Question and answer session with Pete Postlethwaite about his environmental film, The Age of Stupid.

There are still so many organisations in the world who seem hell bent on distorting arguments for or against the impact of climate change’s existence. What do you believe we must not lose sight of?

We may not be the first species to have brought about its own extinction, but we may well be the first to do so knowingly. The thing to remember is how important it is to realise that The Age of Stupid doesn’t look very far into the future. The events shown could happen in some of our lifetimes, certainly in the ones of our children.

How many books and films released, like George Orwell’s 1984 or Stanley Kubrick’s 2001: A Space Odyssey reference dates that at the time seemed aeons in the future? We need to be careful in thinking the events in the film are so far away – they’re not.

How would you describe your character’s outlook in the film?

My character’s role in the film is a personal one. He’s looking back on history, wondering what forgiveness he can hope to get from his grandchildren. The question we keep coming back to in the film is, why didn’t we do something? Why was it that knowing what we know, we still didn’t take action?

Does film lend itself well to answering the question The Age of Stupid poses?

It’s the beauty of the medium of film that we can fast forward to the consequences of our actions in a way we can’t in our real lives. It gives an insight that few other artistic mediums can.

What kinds of reaction has the film provoked so far?

We have had contact from Obama’s representatives about the film, which was very exciting. We know Prince Charles wants a private screening at Clarence House too. We are in touch with people who have the chance to influence public opinion massively. There is no room for complacency any more. Look at how much optimism there was in this country about Tony Blair’s election and look at how it turned out. Obama needs to be Martin Luther King, JFK and Ghandi rolled into one – no pressure, or anything. His presidency offers a significant hope that a major corner has been turned.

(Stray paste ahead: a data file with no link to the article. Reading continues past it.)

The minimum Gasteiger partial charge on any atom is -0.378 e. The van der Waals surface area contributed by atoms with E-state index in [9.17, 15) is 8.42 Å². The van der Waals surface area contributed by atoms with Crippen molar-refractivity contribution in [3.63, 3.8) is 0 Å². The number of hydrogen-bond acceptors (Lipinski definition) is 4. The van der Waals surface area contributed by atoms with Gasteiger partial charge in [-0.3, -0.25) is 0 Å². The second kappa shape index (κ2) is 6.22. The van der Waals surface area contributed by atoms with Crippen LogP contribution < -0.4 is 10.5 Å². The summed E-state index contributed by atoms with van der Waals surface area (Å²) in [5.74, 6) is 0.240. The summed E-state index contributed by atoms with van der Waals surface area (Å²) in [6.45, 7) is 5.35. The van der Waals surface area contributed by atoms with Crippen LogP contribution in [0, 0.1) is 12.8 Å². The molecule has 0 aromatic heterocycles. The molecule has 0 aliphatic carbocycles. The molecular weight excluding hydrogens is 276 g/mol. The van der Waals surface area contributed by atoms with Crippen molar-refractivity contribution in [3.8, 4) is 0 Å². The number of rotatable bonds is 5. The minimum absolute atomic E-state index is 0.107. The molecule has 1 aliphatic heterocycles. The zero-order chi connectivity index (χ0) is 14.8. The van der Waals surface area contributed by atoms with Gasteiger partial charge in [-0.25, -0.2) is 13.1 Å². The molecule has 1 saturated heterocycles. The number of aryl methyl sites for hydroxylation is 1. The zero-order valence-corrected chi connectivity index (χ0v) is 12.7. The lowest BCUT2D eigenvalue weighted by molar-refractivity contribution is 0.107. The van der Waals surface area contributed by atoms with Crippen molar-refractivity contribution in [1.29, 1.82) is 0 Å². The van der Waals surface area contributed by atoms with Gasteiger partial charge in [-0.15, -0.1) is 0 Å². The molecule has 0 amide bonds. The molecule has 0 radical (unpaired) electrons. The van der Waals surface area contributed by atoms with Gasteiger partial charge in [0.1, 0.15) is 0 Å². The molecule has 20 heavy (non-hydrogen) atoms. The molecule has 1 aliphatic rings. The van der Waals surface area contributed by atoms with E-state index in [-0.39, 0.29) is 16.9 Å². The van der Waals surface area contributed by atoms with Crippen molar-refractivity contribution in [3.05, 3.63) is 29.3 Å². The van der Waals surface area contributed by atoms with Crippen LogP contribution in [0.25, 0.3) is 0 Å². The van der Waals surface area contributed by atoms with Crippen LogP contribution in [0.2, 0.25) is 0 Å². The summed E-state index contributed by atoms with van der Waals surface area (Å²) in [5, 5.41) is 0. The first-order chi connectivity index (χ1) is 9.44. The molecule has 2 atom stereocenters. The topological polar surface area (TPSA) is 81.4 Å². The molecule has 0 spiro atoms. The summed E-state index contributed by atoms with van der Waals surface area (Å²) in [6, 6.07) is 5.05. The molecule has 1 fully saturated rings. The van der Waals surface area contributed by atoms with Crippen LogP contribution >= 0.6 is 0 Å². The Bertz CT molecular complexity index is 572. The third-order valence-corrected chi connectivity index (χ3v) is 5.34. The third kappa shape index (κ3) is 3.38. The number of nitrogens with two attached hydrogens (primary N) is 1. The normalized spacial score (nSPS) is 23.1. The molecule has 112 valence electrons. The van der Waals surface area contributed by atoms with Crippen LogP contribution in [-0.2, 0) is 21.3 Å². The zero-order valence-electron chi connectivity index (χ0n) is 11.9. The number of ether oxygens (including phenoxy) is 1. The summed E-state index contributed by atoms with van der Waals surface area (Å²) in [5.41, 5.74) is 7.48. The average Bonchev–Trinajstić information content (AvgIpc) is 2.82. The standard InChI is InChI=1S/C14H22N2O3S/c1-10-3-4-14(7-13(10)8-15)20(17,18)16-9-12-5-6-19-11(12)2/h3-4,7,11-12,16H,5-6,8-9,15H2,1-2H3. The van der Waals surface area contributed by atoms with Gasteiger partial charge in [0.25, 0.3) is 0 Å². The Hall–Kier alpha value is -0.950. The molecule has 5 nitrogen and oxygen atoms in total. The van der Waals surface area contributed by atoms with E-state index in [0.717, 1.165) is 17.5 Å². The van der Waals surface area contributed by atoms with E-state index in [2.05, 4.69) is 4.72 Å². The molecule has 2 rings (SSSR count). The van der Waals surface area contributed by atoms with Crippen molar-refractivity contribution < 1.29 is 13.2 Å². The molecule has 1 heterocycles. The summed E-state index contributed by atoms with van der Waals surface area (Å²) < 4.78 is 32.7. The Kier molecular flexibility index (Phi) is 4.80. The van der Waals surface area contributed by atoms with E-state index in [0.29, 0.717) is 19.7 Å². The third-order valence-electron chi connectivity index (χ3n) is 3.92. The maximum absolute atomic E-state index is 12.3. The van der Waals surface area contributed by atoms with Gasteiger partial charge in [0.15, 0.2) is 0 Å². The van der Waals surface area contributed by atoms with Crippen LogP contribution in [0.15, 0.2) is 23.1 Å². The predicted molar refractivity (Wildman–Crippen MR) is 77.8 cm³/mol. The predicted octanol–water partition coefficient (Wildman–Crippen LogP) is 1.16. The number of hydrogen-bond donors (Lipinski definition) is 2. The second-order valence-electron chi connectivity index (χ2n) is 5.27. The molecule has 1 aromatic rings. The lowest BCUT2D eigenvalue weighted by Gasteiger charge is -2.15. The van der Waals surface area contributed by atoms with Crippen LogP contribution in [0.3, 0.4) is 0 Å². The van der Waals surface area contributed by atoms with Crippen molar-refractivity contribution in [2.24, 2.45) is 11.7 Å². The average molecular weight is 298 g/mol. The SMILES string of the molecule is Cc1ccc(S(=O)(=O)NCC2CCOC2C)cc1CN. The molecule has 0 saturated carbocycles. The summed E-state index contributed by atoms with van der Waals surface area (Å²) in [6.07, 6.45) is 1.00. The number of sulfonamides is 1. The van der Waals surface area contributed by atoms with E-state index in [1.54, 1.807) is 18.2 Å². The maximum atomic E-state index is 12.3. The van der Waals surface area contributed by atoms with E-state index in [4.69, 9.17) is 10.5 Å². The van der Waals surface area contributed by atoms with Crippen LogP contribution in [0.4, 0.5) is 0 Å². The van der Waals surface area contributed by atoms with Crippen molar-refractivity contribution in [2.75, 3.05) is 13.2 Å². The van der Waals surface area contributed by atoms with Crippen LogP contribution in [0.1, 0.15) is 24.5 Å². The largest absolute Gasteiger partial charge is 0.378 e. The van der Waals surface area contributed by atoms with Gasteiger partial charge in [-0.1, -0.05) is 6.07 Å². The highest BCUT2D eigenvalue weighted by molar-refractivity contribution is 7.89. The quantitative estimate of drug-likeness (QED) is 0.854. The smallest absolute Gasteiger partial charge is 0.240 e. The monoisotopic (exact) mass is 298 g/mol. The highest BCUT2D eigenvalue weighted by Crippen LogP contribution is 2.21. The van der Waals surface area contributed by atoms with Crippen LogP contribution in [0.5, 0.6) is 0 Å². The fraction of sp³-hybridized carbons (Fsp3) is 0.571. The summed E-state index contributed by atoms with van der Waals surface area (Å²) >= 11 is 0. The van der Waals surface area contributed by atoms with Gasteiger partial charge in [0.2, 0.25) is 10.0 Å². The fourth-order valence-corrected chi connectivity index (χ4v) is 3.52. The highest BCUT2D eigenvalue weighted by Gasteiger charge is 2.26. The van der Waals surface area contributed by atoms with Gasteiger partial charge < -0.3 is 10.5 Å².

What do you believe are the main risks to having significant progress on tackling climate change globally?

The oppositional forces at play in the dark empire are very, very powerful. There are still many people against the message of this film. The outgoing Bush administration signed many agreements with the oil business, which is perhaps why there is still even a debate about whether global warming exists. It’s why tobacco companies were able to say for years that smoking doesn’t cause cancer – there’s an awful lot of money tied to the tobacco lobby.

If thinking global means acting local, how have you tried to be a greener person?

For me personally, I’ve very much grown to be green. That has a lot to do with my wife, who has been that way for many years. Even when the children were growing up, I remember if they were walking in the countryside they would pick up pieces of litter and mutter something about urban terrorists. I would have to ask them what they meant.

What do you wish the film to achieve?

My ultimate hopes are for it to be seen. If it can become part of the global debate about the future of our planet, I will be immensely proud. The cynic in me acknowledges that because of the mixed messages big business has been giving us, people are not aware of what the environmental consequences are. Personally, I think change is within our own hands – and that’s a great thing.

First published in The Big Issue in March 2009.